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This study attempts to develop a new perspective on the genre of high fantasy, while at the same time exploring the extent to which there might be a specific affinity between high fantasy and the medium of the video game. By confronting common attributions made to the genre – such as the claim that it is politically reactionary and aesthetically dull – it develops a transmedial poetics of high fantasy that simultaneously allows for a political reassessment of the genre. High fantasy, Illger argues, aims to shape the feeling of a "longing for the very other," which always already encompasses a challenge to the historicity of a given community. The medium of the video game, in turn, makes it possible to experience this aesthetic feeling in a unique way, since it literally puts the unfolding of its fantastical worlds into the hands of the players. This is made tangible in poetological analyses of artistically outstanding games such as Dark Souls, Skyrim, or Hellblade. In this way, the study opens up new possibilities for the academic examination of video games, proposing a genuinely aesthetic way of thinking with the audiovisual images of individual games that has, until now, been lacking in game studies.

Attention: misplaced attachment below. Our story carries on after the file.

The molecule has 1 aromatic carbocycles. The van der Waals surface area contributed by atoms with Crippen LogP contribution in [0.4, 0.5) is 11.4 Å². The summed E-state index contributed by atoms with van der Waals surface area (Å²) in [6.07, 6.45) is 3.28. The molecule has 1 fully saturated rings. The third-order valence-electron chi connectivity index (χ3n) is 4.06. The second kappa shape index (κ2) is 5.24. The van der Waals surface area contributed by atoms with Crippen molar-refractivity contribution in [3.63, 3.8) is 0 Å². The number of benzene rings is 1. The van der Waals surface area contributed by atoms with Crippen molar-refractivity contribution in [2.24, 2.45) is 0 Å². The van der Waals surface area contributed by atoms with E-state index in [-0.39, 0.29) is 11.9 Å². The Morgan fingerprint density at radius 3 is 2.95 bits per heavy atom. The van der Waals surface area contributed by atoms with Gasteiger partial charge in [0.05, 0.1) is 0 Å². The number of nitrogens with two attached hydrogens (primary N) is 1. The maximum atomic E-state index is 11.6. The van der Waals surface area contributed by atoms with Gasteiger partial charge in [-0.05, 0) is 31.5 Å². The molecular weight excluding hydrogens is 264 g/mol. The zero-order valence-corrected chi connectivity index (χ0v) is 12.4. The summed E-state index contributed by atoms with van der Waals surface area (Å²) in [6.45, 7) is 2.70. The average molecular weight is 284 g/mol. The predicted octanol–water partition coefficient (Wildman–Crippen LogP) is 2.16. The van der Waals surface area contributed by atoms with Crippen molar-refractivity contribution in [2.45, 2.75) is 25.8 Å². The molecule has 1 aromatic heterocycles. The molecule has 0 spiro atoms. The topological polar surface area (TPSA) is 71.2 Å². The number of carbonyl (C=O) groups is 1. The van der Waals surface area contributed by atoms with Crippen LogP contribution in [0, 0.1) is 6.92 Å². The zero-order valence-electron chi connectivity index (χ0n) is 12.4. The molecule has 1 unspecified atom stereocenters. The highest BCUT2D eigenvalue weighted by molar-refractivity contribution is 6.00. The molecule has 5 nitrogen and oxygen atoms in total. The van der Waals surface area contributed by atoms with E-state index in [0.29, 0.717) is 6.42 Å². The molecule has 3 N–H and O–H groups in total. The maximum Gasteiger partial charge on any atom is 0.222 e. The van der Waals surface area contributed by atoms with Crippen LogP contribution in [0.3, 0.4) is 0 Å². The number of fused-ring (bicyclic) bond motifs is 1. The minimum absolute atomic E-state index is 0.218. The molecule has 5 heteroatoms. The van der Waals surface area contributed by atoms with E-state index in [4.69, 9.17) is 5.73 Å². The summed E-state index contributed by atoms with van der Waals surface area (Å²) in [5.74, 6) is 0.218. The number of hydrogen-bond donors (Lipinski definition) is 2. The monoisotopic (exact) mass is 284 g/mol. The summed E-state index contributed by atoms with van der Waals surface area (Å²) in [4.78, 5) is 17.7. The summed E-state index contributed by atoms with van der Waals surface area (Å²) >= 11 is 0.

Daniel Illger, Freie Universtität Berlin.
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